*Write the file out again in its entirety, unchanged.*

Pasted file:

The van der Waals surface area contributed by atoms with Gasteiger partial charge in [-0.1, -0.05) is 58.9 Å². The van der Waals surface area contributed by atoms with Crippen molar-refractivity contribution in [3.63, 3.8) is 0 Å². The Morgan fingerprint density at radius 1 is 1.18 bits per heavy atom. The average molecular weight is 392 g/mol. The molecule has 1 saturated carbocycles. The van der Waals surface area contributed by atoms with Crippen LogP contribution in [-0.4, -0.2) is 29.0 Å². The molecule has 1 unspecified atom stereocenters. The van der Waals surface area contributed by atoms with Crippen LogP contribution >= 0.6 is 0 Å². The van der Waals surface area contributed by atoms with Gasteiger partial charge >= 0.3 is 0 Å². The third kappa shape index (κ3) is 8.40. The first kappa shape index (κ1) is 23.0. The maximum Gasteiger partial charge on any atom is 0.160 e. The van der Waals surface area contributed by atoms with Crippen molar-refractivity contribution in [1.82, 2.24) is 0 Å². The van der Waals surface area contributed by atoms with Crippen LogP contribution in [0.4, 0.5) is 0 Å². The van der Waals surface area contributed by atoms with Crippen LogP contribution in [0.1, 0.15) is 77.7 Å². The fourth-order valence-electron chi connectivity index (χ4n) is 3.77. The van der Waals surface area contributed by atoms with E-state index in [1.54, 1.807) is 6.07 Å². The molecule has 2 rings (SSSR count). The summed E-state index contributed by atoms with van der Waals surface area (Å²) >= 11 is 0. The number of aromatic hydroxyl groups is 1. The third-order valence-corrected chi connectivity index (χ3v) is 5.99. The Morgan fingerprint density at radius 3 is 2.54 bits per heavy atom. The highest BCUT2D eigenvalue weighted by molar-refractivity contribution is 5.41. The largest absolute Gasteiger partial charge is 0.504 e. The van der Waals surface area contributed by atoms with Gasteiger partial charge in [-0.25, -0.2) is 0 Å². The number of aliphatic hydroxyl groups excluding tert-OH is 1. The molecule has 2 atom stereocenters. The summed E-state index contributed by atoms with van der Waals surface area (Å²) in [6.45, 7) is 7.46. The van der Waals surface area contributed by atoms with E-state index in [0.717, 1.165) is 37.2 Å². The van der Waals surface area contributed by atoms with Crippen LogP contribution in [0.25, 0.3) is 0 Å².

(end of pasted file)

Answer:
The van der Waals surface area contributed by atoms with Gasteiger partial charge in [-0.1, -0.05) is 58.9 Å². The van der Waals surface area contributed by atoms with Crippen molar-refractivity contribution in [3.63, 3.8) is 0 Å². The Morgan fingerprint density at radius 1 is 1.18 bits per heavy atom. The average molecular weight is 392 g/mol. The molecule has 1 saturated carbocycles. The van der Waals surface area contributed by atoms with Crippen LogP contribution in [-0.4, -0.2) is 29.0 Å². The molecule has 1 unspecified atom stereocenters. The van der Waals surface area contributed by atoms with Crippen LogP contribution >= 0.6 is 0 Å². The van der Waals surface area contributed by atoms with Gasteiger partial charge >= 0.3 is 0 Å². The third kappa shape index (κ3) is 8.40. The first kappa shape index (κ1) is 23.0. The maximum Gasteiger partial charge on any atom is 0.160 e. The van der Waals surface area contributed by atoms with Crippen molar-refractivity contribution in [1.82, 2.24) is 0 Å². The van der Waals surface area contributed by atoms with Crippen LogP contribution in [0.4, 0.5) is 0 Å². The van der Waals surface area contributed by atoms with Crippen LogP contribution in [0.1, 0.15) is 77.7 Å². The fourth-order valence-electron chi connectivity index (χ4n) is 3.77. The van der Waals surface area contributed by atoms with E-state index in [1.54, 1.807) is 6.07 Å². The molecule has 2 rings (SSSR count). The summed E-state index contributed by atoms with van der Waals surface area (Å²) >= 11 is 0. The number of aromatic hydroxyl groups is 1. The third-order valence-corrected chi connectivity index (χ3v) is 5.99. The Morgan fingerprint density at radius 3 is 2.54 bits per heavy atom. The highest BCUT2D eigenvalue weighted by molar-refractivity contribution is 5.41. The largest absolute Gasteiger partial charge is 0.504 e. The van der Waals surface area contributed by atoms with Gasteiger partial charge in [-0.25, -0.2) is 0 Å². The number of aliphatic hydroxyl groups excluding tert-OH is 1. The molecule has 2 atom stereocenters. The summed E-state index contributed by atoms with van der Waals surface area (Å²) in [6.45, 7) is 7.46. The van der Waals surface area contributed by atoms with E-state index in [0.717, 1.165) is 37.2 Å². The van der Waals surface area contributed by atoms with Crippen LogP contribution in [0.25, 0.3) is 0 Å².